Other stories filed under All
Going behind the scenes with AP Test Graders
November 26, 2018
Last June, AP English Lit. Composition teacher Stephanie Sajjadieh went to Kansas City, Missouri to attend the AP Reading, an annual event where thousands of educators score students’ free-response questions from the AP Exams that were administered earlier in the year. The entire week the AP test graders start from 8 a.m. and end at 5 p.m. with occasional snack breaks and lunch breaks.
Sajjadieh said that grading essays was no easy task. “You’re just grading papers from eight in the morning till five in the afternoon, for seven days in a row,” Sajjadieh said. “You have a one hour break for lunch and two 15 minute breaks.”
Many high school students may feel obligated to take a bunch of AP courses and take tests for college. Of course, with an AP course or class comes the annual tests, usually taken around the first two weeks of May. Teachers spend the entire year teaching and testing students on the material so when the time comes, in May, they are ready and prepared for the test.
After these tests are done, most students just wait, for what feels like an excruciating amount of time, for these tests to be graded and sent back to the students over the summer break. Behind the scenes, there are AP test graders, like Sajjadieh, for each subject available working for College Board. However, the process of becoming an AP test grader and their job is not simple.
Sajjadieh has scored AP tests for eight years. Sajjadieh said that even though the subjects don’t relate with one another, most of the AP test grading system is the same.
In Sajjadieh’s case, AP graders were given 25 essays of one topic in a folder to grade, and after finishing that one bundle, graders would grade another packet of 25 essays. In total, Sajjadieh said that she graded over 2,000 papers in that week.
Sajjadieh said that roughly 400 people grade essays every year for AP English Lit. Composition exam. Afterwards, the graders usually spend the day in groups looking over other essays and seeing what type of papers got certain grades. Within each group there are table leaders who make sure that everyone in their group is scoring accurately and they go through each of the grades carefully to make sure that the scores are fair, consistent and not biased.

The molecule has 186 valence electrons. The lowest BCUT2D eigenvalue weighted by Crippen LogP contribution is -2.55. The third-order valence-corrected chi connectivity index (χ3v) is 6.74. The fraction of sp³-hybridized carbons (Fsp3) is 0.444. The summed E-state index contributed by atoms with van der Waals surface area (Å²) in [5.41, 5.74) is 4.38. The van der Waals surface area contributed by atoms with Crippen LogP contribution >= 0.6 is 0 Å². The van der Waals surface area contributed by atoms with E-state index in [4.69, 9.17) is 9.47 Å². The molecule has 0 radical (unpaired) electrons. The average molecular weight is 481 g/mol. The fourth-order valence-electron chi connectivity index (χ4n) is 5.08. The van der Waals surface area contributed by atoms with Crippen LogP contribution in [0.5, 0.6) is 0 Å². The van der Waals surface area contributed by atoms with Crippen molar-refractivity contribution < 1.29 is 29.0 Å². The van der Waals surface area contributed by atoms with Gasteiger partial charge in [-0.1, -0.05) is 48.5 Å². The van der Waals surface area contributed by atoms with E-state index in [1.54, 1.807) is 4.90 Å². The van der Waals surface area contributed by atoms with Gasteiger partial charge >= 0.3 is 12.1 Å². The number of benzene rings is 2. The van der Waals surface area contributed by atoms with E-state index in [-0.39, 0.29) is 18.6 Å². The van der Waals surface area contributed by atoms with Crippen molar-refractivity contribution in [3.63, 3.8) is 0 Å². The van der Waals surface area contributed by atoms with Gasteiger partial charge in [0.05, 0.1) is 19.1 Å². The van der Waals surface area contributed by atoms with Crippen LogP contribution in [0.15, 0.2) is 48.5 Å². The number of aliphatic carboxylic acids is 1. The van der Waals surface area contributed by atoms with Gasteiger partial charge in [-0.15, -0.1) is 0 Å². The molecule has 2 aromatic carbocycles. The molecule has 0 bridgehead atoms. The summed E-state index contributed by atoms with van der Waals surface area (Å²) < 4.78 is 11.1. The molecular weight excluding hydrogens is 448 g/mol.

With these heavy responsibilities of a grader, they have requirements to meet in order for them to become an AP test grader. Sajjadieh said that the teachers must have taught the course for three years and submit a resume. In addition, if the teacher is not promoted, after eight years of serving the AP test grading system, they will find someone new to the process and replace them.
Maria Eugenia Alcón-Heraux, College Board Director of Media Relations, said that more than 170,000 high school teachers and college faculty score over 25 million responses every year. As soon as one AP Reading event is done, the College Board immediately plans for the next AP Reading event for the next summer.
Even though grading these tests can be a great experience for teachers and a great honor to be grading these tests, teachers understand that grading these tests is no easy task and very time consuming.
First time AP World History teacher Christopher Davis has said that if he ever got the chance to grade the AP World exam, he would not take up the opportunity. “I love teaching the course and I like working with my students. And while I know it would be beneficial to me to get the bigger picture of how students do [on the test], I know I could also look at the AP College Board test, and grade these tests online,” Davis said.
However, many teachers still think that grading these essays at the annual conference is worth the experience.
AP Spanish teacher Victoria Marcucci had the opportunity to grade the AP Spanish tests for the first time last summer. Marcucci said that she was nervous when she first started. “I wanted to make sure that I did a good job,” Marcucci said. “I wasn’t exactly sure of what to expect or how fast and the working conditions were. I liked how they trained us and showed us difficult papers to grade, even the ones that the trainers debated over with.”
Marcucci said that later she came to enjoy the process, and that one of things she really liked during that time was how accurate she was, considering that it was her first time.
“When I started grading, at first I thought I was too harsh and I kept doubting myself about the scores,” Marcucci said. “Then I found myself that when I was grading, these papers that I had were going to be checked twice to be fair. It turned out that I was a hundred percent accurate grading and my table leader said that I was spot on considering that it was my first time.”
All three AP teachers and that College Board have the same advice for students who take too many AP classes: Students shouldn’t be taking the class just to simply obtain the 4.0+ GPA. Students should be taking these courses because they find the class interesting and possibly want to pursue in a career path in the future, related to the AP course.
“The AP Program encourages students to challenge themselves without taking on more than they can handle,” Alcón-Heraux said.